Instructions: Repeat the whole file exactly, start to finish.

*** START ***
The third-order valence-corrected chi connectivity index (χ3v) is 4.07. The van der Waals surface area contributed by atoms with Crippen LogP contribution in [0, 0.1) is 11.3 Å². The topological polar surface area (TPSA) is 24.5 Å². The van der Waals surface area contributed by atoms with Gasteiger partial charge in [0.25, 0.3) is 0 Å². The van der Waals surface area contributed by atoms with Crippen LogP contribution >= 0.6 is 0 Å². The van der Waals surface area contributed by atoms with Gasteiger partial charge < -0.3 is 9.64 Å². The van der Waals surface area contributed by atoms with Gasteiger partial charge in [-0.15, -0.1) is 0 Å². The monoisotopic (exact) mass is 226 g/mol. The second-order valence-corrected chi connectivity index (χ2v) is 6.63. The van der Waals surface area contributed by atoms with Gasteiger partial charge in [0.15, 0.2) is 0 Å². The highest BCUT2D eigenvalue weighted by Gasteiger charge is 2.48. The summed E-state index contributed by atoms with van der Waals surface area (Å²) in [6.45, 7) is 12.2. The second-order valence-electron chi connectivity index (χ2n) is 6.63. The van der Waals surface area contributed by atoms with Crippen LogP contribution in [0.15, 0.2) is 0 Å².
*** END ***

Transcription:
The third-order valence-corrected chi connectivity index (χ3v) is 4.07. The van der Waals surface area contributed by atoms with Crippen LogP contribution in [0, 0.1) is 11.3 Å². The topological polar surface area (TPSA) is 24.5 Å². The van der Waals surface area contributed by atoms with Gasteiger partial charge in [0.25, 0.3) is 0 Å². The van der Waals surface area contributed by atoms with Crippen LogP contribution >= 0.6 is 0 Å². The van der Waals surface area contributed by atoms with Gasteiger partial charge < -0.3 is 9.64 Å². The van der Waals surface area contributed by atoms with Gasteiger partial charge in [-0.15, -0.1) is 0 Å². The monoisotopic (exact) mass is 226 g/mol. The second-order valence-corrected chi connectivity index (χ2v) is 6.63. The van der Waals surface area contributed by atoms with Gasteiger partial charge in [0.15, 0.2) is 0 Å². The highest BCUT2D eigenvalue weighted by Gasteiger charge is 2.48. The summed E-state index contributed by atoms with van der Waals surface area (Å²) in [6.45, 7) is 12.2. The second-order valence-electron chi connectivity index (χ2n) is 6.63. The van der Waals surface area contributed by atoms with Crippen LogP contribution in [0.15, 0.2) is 0 Å².